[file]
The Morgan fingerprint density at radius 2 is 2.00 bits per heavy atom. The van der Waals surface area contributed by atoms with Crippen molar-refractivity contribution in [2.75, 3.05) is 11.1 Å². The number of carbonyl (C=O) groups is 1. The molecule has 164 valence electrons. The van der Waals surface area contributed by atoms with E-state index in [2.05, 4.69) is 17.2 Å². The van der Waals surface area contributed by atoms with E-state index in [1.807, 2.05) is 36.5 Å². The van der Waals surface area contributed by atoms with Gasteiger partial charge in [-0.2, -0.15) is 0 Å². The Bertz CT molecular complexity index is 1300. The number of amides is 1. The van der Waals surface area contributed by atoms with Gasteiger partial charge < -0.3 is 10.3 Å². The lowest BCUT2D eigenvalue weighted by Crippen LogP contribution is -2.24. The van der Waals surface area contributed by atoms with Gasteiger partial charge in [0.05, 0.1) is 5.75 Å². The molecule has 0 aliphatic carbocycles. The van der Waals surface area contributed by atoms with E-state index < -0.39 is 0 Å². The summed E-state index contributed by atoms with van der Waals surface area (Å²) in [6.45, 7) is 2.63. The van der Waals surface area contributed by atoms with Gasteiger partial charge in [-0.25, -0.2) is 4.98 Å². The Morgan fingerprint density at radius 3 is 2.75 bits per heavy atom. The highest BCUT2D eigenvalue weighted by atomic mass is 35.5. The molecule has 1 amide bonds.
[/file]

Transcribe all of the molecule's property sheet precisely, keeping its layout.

The Morgan fingerprint density at radius 2 is 2.00 bits per heavy atom. The van der Waals surface area contributed by atoms with Crippen molar-refractivity contribution in [2.75, 3.05) is 11.1 Å². The number of carbonyl (C=O) groups is 1. The molecule has 164 valence electrons. The van der Waals surface area contributed by atoms with E-state index in [2.05, 4.69) is 17.2 Å². The van der Waals surface area contributed by atoms with E-state index in [1.807, 2.05) is 36.5 Å². The van der Waals surface area contributed by atoms with Gasteiger partial charge in [-0.2, -0.15) is 0 Å². The Bertz CT molecular complexity index is 1300. The number of amides is 1. The van der Waals surface area contributed by atoms with Gasteiger partial charge < -0.3 is 10.3 Å². The lowest BCUT2D eigenvalue weighted by Crippen LogP contribution is -2.24. The van der Waals surface area contributed by atoms with Gasteiger partial charge in [0.05, 0.1) is 5.75 Å². The molecule has 0 aliphatic carbocycles. The van der Waals surface area contributed by atoms with E-state index < -0.39 is 0 Å². The summed E-state index contributed by atoms with van der Waals surface area (Å²) in [6.45, 7) is 2.63. The van der Waals surface area contributed by atoms with Gasteiger partial charge in [-0.25, -0.2) is 4.98 Å². The Morgan fingerprint density at radius 3 is 2.75 bits per heavy atom. The highest BCUT2D eigenvalue weighted by atomic mass is 35.5. The molecule has 1 amide bonds.